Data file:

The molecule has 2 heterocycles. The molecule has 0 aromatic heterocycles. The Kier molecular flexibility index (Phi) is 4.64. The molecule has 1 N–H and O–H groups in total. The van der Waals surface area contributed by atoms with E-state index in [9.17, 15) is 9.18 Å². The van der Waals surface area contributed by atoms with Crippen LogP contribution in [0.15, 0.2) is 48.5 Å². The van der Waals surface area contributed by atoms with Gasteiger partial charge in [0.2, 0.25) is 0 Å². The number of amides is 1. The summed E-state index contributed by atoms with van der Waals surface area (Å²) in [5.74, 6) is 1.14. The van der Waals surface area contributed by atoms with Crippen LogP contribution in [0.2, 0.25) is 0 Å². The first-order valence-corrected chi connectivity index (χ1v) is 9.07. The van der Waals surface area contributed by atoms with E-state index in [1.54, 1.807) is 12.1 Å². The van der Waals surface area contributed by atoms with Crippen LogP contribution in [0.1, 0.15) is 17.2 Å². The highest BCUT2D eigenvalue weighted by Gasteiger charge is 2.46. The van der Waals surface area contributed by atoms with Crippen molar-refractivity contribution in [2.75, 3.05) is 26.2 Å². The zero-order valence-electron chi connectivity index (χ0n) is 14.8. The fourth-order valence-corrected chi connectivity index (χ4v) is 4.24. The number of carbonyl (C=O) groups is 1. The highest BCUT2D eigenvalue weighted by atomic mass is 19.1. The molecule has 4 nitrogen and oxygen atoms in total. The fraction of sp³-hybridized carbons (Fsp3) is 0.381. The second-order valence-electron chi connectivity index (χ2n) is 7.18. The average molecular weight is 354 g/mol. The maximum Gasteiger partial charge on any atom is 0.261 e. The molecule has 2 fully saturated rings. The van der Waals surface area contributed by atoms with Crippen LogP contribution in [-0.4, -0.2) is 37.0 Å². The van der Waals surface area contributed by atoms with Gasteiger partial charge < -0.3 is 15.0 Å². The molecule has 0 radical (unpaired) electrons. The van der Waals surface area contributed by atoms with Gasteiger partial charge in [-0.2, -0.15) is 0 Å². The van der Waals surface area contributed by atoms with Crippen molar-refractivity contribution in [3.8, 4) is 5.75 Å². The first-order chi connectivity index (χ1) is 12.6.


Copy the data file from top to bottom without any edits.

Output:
The molecule has 2 heterocycles. The molecule has 0 aromatic heterocycles. The Kier molecular flexibility index (Phi) is 4.64. The molecule has 1 N–H and O–H groups in total. The van der Waals surface area contributed by atoms with E-state index in [9.17, 15) is 9.18 Å². The van der Waals surface area contributed by atoms with Crippen LogP contribution in [0.15, 0.2) is 48.5 Å². The van der Waals surface area contributed by atoms with Gasteiger partial charge in [0.2, 0.25) is 0 Å². The number of amides is 1. The summed E-state index contributed by atoms with van der Waals surface area (Å²) in [5.74, 6) is 1.14. The van der Waals surface area contributed by atoms with Crippen LogP contribution in [0.2, 0.25) is 0 Å². The first-order valence-corrected chi connectivity index (χ1v) is 9.07. The van der Waals surface area contributed by atoms with E-state index in [1.54, 1.807) is 12.1 Å². The van der Waals surface area contributed by atoms with Crippen LogP contribution in [0.1, 0.15) is 17.2 Å². The highest BCUT2D eigenvalue weighted by Gasteiger charge is 2.46. The van der Waals surface area contributed by atoms with Crippen molar-refractivity contribution in [2.75, 3.05) is 26.2 Å². The zero-order valence-electron chi connectivity index (χ0n) is 14.8. The fourth-order valence-corrected chi connectivity index (χ4v) is 4.24. The number of carbonyl (C=O) groups is 1. The highest BCUT2D eigenvalue weighted by atomic mass is 19.1. The molecule has 4 nitrogen and oxygen atoms in total. The fraction of sp³-hybridized carbons (Fsp3) is 0.381. The second-order valence-electron chi connectivity index (χ2n) is 7.18. The average molecular weight is 354 g/mol. The maximum Gasteiger partial charge on any atom is 0.261 e. The molecule has 2 fully saturated rings. The van der Waals surface area contributed by atoms with Crippen LogP contribution in [-0.4, -0.2) is 37.0 Å². The van der Waals surface area contributed by atoms with Gasteiger partial charge < -0.3 is 15.0 Å². The molecule has 0 radical (unpaired) electrons. The van der Waals surface area contributed by atoms with Gasteiger partial charge in [-0.2, -0.15) is 0 Å². The van der Waals surface area contributed by atoms with Crippen molar-refractivity contribution in [3.8, 4) is 5.75 Å². The first-order chi connectivity index (χ1) is 12.6.